Advertisement

Journal of Coatings Technology and Research

, Volume 15, Issue 6, pp 1259–1272 | Cite as

Impedance sensor for the early failure diagnosis of organic coatings

  • Guangyi Cai
  • Haowei Wang
  • Dan Jiang
  • Zehua DongEmail author
Article

Abstract

A miniature impedance sensor used for field diagnosis of the early failure of coatings has been developed based on microelectronics and electrochemical impedance spectroscopy (EIS). The aging process of polyurethane-based coatings in salt spray test chamber was studied using the impedance sensor. Several critical indexes related to EIS such as phase angle (θ10Hz, θ15kHz), breakpoint frequency (fb), specific capacitance (C10Hz, C15kHz), and impedance modulus (Z0.1Hz) were proposed to evaluate the severity of coating degradation. The results indicated that the impedance sensor could accurately monitor the degradation process of coatings, and once Z0.1Hz < 106 Ω cm2, fb > 100 Hz, or θ10Hz < 20°, the coating may be regarded as completely degraded and fails to protect the metal substrate.

Keywords

Organic coatings Degradation Sensor EIS 

Notes

Acknowledgments

This research was supported by the National Natural Science Foundation of China (Projects Nos. 51371087 and 50971064) and the Aviation Key Laboratory of Science and Technology on Structural Corrosion Prevention and Control of China Special Vehicle Research Institute.

References

  1. 1.
    McIntyre, JM, Pham, HQ, “Electrochemical Impedance Spectroscopy; A Tool for Organic Coatings Optimizations.” Prog. Org. Coat., 27 201–207 (1996)CrossRefGoogle Scholar
  2. 2.
    Bonora, PL, Deflorian, F, Fedrizzi, L, “Electrochemical Impedance Spectroscopy as a Tool for Investigating Underpaint Corrosion.” Electrochim. Acta., 41 1073–1082 (1996)CrossRefGoogle Scholar
  3. 3.
    Amirudin, A, Thieny, D, “Application of Electrochemical Impedance Spectroscopy to Study the Degradation of Polymer-Coated Metals.” Prog. Org. Coat., 26 1–28 (1995)CrossRefGoogle Scholar
  4. 4.
    Han, Y, Wang, J, Zhang, H, Zhao, S, Ma, Q, Wang, Z, “Electrochemical Impedance Spectroscopy (EIS): An Efficiency Method to Monitor Resin Curing Processes.” Sens. Actuators A Phys., 250 78–86 (2016)CrossRefGoogle Scholar
  5. 5.
    Bakhshandeh, E, Jannesari, A, Ranjbar, Z, Sobhani, S, Saeb, MR, “Anti-Corrosion Hybrid Coatings Based on Epoxy–Silica Nano-composites: Toward Relationship Between the Morphology and EIS Data.” Prog. Org. Coat., 77 1169–1183 (2014)CrossRefGoogle Scholar
  6. 6.
    Jianguo, L, Gaoping, G, Chuanwei, Y, “EIS Study of Corrosion Behaviour of Organic Coating/Dacromet Composite Systems.” Electrochim. Acta, 50 3320–3332 (2005)CrossRefGoogle Scholar
  7. 7.
    Vogelsang, J, Strunz, W, “New Interpretation of Electrochemical Data Obtained from Organic Barrier Coatings.” Electrochim. Acta, 46 3817–3826 (2001)CrossRefGoogle Scholar
  8. 8.
    Bierwagen, G, Tallman, D, Li, J, He, L, Jeffcoate, C, “EIS Studies of Coated Metals in Accelerated Exposure.” Prog. Org. Coat., 46 149–158 (2003)CrossRefGoogle Scholar
  9. 9.
    Grundmeier, G, Schmidt, W, Stratmann, M, “Corrosion Protection by Organic Coatings: Electrochemical Mechanism and Novel Methods of Investigation.” Electrochim. Acta, 45 2515–2533 (2000)CrossRefGoogle Scholar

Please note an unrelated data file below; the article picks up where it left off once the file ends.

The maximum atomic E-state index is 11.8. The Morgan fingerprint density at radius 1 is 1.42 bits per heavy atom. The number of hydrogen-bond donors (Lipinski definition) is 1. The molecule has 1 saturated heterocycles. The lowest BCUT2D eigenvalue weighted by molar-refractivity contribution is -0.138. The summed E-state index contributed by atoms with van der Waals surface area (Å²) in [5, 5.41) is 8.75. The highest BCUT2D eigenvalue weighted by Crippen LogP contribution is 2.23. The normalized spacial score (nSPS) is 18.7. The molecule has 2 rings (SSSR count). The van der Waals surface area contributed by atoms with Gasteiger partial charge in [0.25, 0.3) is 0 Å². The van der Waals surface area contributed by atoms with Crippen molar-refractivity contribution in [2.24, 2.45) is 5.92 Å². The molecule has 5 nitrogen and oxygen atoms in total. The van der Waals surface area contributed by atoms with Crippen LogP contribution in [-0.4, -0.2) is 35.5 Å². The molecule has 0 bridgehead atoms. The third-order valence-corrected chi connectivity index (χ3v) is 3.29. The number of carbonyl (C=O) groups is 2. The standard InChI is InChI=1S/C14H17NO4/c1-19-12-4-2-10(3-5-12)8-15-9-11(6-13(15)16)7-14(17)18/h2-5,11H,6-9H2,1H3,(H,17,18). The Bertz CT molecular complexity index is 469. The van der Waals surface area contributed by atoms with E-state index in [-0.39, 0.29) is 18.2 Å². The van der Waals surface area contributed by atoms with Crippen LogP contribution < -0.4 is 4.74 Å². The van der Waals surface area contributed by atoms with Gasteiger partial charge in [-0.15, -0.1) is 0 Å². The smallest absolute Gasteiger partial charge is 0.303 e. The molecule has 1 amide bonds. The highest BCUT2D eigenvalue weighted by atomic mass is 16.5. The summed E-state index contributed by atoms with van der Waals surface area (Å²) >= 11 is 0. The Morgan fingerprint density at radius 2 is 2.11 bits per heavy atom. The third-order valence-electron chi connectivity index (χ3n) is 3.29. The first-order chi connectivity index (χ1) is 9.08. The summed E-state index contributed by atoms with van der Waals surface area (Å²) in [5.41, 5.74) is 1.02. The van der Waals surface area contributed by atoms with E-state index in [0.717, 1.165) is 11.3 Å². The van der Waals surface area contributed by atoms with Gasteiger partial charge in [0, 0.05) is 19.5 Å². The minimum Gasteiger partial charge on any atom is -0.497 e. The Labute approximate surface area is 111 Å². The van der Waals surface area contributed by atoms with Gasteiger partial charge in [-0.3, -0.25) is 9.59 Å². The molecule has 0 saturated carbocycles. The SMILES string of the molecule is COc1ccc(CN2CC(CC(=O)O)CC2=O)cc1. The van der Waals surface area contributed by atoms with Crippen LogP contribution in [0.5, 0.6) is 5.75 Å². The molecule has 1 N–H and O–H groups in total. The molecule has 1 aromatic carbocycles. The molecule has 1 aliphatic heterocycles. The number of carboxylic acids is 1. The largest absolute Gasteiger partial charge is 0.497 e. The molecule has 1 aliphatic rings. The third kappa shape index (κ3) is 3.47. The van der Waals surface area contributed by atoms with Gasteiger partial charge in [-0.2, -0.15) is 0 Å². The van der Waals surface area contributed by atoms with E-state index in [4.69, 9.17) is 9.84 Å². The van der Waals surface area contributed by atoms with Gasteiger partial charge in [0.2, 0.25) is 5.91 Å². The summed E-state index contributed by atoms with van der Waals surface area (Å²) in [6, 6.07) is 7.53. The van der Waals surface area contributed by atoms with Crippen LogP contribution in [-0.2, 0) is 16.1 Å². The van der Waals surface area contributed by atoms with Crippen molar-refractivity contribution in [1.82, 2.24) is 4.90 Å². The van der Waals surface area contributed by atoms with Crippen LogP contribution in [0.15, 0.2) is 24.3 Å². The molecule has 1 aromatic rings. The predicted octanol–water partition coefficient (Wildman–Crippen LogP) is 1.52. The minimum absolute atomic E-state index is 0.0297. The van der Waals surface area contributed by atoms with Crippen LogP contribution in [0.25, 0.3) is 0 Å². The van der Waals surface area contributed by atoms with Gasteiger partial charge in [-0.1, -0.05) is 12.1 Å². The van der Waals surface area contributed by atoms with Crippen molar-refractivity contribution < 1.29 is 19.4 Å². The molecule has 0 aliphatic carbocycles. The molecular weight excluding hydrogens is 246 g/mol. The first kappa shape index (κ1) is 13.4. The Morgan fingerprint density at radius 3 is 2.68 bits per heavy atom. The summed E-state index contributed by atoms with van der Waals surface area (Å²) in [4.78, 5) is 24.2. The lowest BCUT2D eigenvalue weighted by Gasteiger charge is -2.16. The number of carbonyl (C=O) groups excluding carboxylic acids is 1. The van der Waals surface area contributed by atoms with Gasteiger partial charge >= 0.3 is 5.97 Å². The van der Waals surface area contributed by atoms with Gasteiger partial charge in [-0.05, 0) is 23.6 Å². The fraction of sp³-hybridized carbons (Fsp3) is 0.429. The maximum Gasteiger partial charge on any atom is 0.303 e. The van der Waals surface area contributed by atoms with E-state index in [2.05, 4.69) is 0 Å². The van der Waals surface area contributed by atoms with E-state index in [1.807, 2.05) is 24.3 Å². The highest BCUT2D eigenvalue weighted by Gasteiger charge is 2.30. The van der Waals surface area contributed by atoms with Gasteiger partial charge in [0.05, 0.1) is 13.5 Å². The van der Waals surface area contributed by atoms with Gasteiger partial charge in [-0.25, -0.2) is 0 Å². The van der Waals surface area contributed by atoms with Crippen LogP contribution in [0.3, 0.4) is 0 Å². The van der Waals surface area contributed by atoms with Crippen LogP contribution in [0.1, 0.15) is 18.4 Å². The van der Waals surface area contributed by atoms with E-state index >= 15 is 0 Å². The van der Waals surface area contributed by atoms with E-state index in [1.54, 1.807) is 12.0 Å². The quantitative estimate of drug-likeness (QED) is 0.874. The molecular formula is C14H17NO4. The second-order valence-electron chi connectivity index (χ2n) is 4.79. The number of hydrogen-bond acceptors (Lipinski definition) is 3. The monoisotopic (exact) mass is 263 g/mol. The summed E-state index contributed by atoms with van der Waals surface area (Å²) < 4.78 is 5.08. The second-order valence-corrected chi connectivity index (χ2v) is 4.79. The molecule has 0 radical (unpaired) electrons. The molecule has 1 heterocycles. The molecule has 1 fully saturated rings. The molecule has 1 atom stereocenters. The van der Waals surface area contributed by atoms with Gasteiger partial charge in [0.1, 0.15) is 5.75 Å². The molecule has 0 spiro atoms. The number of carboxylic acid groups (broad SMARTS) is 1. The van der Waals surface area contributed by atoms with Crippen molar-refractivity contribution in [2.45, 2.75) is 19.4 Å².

10. 10.
    González-García, Y, González, S, Souto, RM, “Electrochemical and Structural Properties of a Polyurethane Coating on Steel Substrates for Corrosion Protection.” Corros. Sci., 49 3514–3526 (2007)CrossRefGoogle Scholar
  11. 11.
    Mouanga, M, Puiggali, M, Devos, O, “EIS and LEIS Investigation of Aging Low Carbon Steel with Zn–Ni Coating.” Electrochim. Acta, 106 82–90 (2013)CrossRefGoogle Scholar
  12. 12.
    Parfenov, EV, Yerokhin, AL, Matthews, A, “Impedance Spectroscopy Characterisation of PEO Process and Coatings on Aluminium.” Thin Solid Films, 516 428–432 (2007)CrossRefGoogle Scholar
  13. 13.
    Wan, Q, Ding, H, Yousaf, MI, Chen, YM, Liu, HD, Hu, L, Yang, B, “Corrosion Behaviors of TiN and Ti–Si–N (with 2.9 at.% and 5.0 at.% Si) Coatings by Electrochemical Impedance Spectroscopy.” Thin Solid Films, 616 601–607 (2016)CrossRefGoogle Scholar
  14. 14.
    Bastos, AC, Ferreira, MGS, Simões, AMP, “The Uneven Corrosion of Deep Drawn Coil-Coatings Investigated by EIS.” Electrochim. Acta, 56 7825–7832 (2011)CrossRefGoogle Scholar
  15. 15.
    Hinderliter, BR, Croll, SG, Tallman, DE, Su, Q, Bierwagen, GP, “Interpretation of EIS Data from Accelerated Exposure of Coated Metals Based on Modeling of Coating Physical Properties.” Electrochim. Acta, 51 4505–4515 (2006)CrossRefGoogle Scholar
  16. 16.
    Akbarinezhad, E, Rezaei, F, Neshati, J, “Evaluation of a High Resistance Paint Coating with EIS Measurements: Effect of High AC Perturbations.” Prog. Org. Coat., 61 45–52 (2008)CrossRefGoogle Scholar
  17. 17.
    Oliveira, CG, Ferreira, MGS, “Ranking High-Quality Paint Systems Using EIS. Part I: Intact Coatings.” Corros. Sci., 45 123–138 (2003)CrossRefGoogle Scholar
  18. 18.
    Oliveira, CG, Ferreira, MGS, “Ranking High-Quality Paint Systems Using EIS. Part II: Defective Coatings.” Corros. Sci., 45 139–147 (2003)CrossRefGoogle Scholar
  19. 19.
    Simpson, TC, Moran, PJ, Moshier, WC, Davis, GD, Shaw, BA, Arah, CO, Zankel, KL, “Electrochemical Monitor for the Detection of Coating Degradation in Atmosphere.” J. Electrochem. Soc., 136 2761–2762 (1989)CrossRefGoogle Scholar
  20. 20.
    Amirudin, A, Barreau, C, Hellouin, R, Thierry, D, “Evaluation of Anti-corrosive Pigments by Pigment Extract Studies, Atmospheric Exposure and Electrochemical Impedance Spectroscopy.” Prog. Org. Coat., 25 339–355 (1995)CrossRefGoogle Scholar
  21. 21.
    Haruyama, S, Sudo, S, “Electrochemical Impedance for a Large Structure in Soil.” Electrochim. Acta, 38 1857–1865 (1993)CrossRefGoogle Scholar
  22. 22.
    Touzain, S, “Some Comments on the Use of the EIS Phase Angle to Evaluate Organic Coating Degradation.” Electrochim. Acta, 55 6190–6194 (2010)CrossRefGoogle Scholar